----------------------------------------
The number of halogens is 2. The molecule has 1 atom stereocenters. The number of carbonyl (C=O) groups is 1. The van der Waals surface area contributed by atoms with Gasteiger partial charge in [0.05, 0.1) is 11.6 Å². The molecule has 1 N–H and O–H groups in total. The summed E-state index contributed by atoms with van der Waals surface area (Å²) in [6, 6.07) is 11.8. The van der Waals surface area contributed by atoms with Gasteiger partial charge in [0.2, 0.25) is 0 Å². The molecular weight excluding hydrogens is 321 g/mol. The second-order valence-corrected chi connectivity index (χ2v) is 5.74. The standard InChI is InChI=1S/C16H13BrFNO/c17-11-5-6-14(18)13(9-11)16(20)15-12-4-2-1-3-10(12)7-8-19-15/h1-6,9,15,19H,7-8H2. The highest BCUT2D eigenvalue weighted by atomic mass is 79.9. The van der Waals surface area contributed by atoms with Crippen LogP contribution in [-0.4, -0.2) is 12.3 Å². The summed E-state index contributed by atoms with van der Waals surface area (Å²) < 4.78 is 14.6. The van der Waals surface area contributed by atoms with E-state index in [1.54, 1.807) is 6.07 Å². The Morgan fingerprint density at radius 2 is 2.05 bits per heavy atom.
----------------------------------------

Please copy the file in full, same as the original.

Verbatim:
The number of halogens is 2. The molecule has 1 atom stereocenters. The number of carbonyl (C=O) groups is 1. The van der Waals surface area contributed by atoms with Gasteiger partial charge in [0.05, 0.1) is 11.6 Å². The molecule has 1 N–H and O–H groups in total. The summed E-state index contributed by atoms with van der Waals surface area (Å²) in [6, 6.07) is 11.8. The van der Waals surface area contributed by atoms with Gasteiger partial charge in [0.2, 0.25) is 0 Å². The molecular weight excluding hydrogens is 321 g/mol. The second-order valence-corrected chi connectivity index (χ2v) is 5.74. The standard InChI is InChI=1S/C16H13BrFNO/c17-11-5-6-14(18)13(9-11)16(20)15-12-4-2-1-3-10(12)7-8-19-15/h1-6,9,15,19H,7-8H2. The highest BCUT2D eigenvalue weighted by atomic mass is 79.9. The van der Waals surface area contributed by atoms with Crippen LogP contribution in [-0.4, -0.2) is 12.3 Å². The summed E-state index contributed by atoms with van der Waals surface area (Å²) < 4.78 is 14.6. The van der Waals surface area contributed by atoms with E-state index in [1.54, 1.807) is 6.07 Å². The Morgan fingerprint density at radius 2 is 2.05 bits per heavy atom.